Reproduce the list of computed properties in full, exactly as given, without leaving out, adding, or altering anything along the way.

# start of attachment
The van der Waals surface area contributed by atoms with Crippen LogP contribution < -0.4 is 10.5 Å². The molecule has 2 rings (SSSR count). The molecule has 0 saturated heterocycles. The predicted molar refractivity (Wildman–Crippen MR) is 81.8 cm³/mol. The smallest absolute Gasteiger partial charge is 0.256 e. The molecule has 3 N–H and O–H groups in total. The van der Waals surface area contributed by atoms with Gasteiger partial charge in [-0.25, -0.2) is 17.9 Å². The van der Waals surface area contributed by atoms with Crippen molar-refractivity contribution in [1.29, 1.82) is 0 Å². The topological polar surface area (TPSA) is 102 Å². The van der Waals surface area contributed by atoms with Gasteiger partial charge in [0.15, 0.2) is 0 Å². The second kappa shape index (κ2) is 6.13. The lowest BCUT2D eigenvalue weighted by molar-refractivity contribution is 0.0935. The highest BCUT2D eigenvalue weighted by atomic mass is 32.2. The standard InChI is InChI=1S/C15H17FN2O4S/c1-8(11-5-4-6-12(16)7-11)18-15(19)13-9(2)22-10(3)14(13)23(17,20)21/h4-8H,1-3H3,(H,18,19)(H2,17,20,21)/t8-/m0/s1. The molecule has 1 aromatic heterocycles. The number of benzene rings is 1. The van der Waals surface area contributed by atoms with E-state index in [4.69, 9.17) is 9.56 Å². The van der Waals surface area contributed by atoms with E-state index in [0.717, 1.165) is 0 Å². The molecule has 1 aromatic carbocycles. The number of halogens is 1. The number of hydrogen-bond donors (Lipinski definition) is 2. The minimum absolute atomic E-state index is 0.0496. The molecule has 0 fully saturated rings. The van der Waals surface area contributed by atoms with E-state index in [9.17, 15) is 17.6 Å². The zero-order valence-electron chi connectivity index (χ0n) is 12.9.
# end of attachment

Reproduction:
The van der Waals surface area contributed by atoms with Crippen LogP contribution < -0.4 is 10.5 Å². The molecule has 2 rings (SSSR count). The molecule has 0 saturated heterocycles. The predicted molar refractivity (Wildman–Crippen MR) is 81.8 cm³/mol. The smallest absolute Gasteiger partial charge is 0.256 e. The molecule has 3 N–H and O–H groups in total. The van der Waals surface area contributed by atoms with Gasteiger partial charge in [-0.25, -0.2) is 17.9 Å². The van der Waals surface area contributed by atoms with Crippen molar-refractivity contribution in [1.29, 1.82) is 0 Å². The topological polar surface area (TPSA) is 102 Å². The van der Waals surface area contributed by atoms with Gasteiger partial charge in [0.15, 0.2) is 0 Å². The second kappa shape index (κ2) is 6.13. The lowest BCUT2D eigenvalue weighted by molar-refractivity contribution is 0.0935. The highest BCUT2D eigenvalue weighted by atomic mass is 32.2. The standard InChI is InChI=1S/C15H17FN2O4S/c1-8(11-5-4-6-12(16)7-11)18-15(19)13-9(2)22-10(3)14(13)23(17,20)21/h4-8H,1-3H3,(H,18,19)(H2,17,20,21)/t8-/m0/s1. The molecule has 1 aromatic heterocycles. The number of benzene rings is 1. The van der Waals surface area contributed by atoms with E-state index in [4.69, 9.17) is 9.56 Å². The van der Waals surface area contributed by atoms with E-state index in [0.717, 1.165) is 0 Å². The molecule has 1 aromatic carbocycles. The number of halogens is 1. The number of hydrogen-bond donors (Lipinski definition) is 2. The minimum absolute atomic E-state index is 0.0496. The molecule has 0 fully saturated rings. The van der Waals surface area contributed by atoms with E-state index in [9.17, 15) is 17.6 Å². The zero-order valence-electron chi connectivity index (χ0n) is 12.9.